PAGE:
Those sections of the cemetery which were fully excavated, beneath part of what is now (2018) the car park and new retail units, saw the recovery of a small quantity of material of Iron Age and Roman date associated with Early Anglo-Saxon graves. There were also significant finds of later date, extending from the late Saxon period to the late post-medieval period, unusually well preserved for a sandy site.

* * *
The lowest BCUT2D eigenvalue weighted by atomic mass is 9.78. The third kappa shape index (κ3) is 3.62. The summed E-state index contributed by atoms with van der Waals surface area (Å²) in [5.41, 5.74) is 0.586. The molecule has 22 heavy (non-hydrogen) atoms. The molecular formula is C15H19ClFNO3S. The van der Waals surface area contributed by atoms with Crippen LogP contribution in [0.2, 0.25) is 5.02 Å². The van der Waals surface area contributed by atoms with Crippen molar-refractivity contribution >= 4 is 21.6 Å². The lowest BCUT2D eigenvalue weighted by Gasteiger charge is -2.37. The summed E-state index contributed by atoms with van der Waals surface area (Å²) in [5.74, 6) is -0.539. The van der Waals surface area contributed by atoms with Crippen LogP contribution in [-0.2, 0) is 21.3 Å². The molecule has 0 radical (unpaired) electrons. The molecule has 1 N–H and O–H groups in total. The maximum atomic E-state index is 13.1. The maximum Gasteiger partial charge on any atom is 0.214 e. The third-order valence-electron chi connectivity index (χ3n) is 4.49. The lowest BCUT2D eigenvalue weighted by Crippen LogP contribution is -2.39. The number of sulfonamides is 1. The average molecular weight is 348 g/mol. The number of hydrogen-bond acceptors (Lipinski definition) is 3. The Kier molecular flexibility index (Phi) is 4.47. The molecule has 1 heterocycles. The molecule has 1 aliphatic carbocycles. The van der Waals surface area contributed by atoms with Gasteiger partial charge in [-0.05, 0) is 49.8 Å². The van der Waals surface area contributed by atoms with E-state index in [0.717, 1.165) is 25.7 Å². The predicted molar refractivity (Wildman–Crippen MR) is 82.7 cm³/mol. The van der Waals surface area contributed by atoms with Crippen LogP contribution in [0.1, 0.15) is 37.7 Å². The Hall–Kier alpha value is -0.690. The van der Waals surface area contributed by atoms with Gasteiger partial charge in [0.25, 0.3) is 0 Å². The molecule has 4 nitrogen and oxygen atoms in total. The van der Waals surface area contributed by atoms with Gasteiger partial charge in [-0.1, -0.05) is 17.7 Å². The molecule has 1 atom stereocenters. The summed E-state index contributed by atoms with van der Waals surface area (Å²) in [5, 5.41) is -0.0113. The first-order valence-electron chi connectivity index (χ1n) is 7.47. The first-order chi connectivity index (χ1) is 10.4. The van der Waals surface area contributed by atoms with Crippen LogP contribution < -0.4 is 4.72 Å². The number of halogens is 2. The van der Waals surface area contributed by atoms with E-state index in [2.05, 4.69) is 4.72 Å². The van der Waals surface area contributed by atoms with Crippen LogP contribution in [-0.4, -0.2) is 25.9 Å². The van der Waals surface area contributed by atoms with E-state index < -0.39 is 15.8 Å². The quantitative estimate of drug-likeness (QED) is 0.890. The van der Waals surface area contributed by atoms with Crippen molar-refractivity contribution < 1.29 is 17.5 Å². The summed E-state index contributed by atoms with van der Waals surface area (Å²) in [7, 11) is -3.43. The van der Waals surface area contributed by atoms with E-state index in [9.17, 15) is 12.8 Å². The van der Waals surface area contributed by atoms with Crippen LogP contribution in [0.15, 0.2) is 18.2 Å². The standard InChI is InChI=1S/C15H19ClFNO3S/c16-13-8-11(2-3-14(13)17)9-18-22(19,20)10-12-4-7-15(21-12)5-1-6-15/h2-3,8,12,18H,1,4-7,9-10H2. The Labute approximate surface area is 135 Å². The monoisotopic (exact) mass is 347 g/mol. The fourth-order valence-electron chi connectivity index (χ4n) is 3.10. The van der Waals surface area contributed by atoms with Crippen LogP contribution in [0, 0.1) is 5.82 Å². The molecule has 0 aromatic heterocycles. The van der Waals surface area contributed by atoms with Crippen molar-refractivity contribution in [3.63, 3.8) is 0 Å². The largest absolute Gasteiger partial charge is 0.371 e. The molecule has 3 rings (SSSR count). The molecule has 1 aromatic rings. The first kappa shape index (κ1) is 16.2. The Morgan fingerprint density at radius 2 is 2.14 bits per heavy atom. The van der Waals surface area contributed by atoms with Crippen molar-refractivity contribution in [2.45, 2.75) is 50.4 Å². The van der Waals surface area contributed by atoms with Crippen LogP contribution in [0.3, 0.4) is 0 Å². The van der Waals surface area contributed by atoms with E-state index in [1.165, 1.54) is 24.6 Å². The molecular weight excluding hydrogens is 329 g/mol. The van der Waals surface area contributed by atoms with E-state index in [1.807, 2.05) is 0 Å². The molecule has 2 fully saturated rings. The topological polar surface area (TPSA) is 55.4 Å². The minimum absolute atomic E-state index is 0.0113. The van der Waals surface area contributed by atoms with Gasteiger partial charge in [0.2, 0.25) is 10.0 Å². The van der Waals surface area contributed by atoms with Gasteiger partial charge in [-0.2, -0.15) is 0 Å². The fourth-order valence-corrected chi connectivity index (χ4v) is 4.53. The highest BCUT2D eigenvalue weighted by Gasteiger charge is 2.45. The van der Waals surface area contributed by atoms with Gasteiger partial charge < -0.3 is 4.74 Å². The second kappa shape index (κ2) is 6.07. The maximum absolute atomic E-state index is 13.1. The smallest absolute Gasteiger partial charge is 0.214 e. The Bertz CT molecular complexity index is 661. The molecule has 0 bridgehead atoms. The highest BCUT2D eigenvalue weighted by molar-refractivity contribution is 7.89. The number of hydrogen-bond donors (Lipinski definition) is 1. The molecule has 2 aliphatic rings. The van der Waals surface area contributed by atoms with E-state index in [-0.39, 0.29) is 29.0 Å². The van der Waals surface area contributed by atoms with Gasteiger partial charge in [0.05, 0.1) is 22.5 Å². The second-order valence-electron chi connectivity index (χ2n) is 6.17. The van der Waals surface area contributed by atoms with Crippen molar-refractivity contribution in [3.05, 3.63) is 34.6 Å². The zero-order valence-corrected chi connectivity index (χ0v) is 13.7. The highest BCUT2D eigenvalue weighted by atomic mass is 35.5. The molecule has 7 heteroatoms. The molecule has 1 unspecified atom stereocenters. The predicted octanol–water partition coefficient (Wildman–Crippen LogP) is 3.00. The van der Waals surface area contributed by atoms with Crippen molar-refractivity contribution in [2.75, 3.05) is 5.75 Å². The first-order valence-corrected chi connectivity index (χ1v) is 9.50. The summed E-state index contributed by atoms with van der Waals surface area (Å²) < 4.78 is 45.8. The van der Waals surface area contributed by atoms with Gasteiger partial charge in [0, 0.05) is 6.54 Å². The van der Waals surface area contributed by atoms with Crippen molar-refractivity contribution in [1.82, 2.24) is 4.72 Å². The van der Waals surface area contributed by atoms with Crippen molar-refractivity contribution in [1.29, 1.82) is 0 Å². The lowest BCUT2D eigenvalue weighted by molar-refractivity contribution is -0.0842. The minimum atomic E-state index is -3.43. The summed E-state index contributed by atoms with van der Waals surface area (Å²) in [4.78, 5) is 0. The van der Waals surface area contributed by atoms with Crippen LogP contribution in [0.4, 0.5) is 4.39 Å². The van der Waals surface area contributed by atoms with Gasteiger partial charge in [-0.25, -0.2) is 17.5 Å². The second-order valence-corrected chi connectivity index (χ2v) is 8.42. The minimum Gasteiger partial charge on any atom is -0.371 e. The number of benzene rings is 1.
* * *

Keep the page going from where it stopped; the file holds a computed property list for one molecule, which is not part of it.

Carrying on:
Such finds associated with specific individuals and groups of individuals, provide very detailed information about the cemetery population and their ideologies and beliefs. Currently 438 inhumation burials have been recorded which, at the time of reporting (Hodges, October 2016), the ratio of male to female is 1:0.6. with an age range from neonatal to 50+. Some of the individuals exhibit an unusually tall stature. This applies not only to the adults but also to the juveniles when stature and tooth eruption are compared. It is also possible to infer some indicators of possible cause of death for a small number of individuals. The presence of neonates with female burials could suggest death related to child birth for both individuals. In one incidence the female was noted to have suffered a fracture to the pelvis earlier in life which resulted in the fusing of the pelvis and may well have caused complications during child birth. Some burials showed signs of unhealed trauma suggesting violence at the time of death was potentially the cause of death.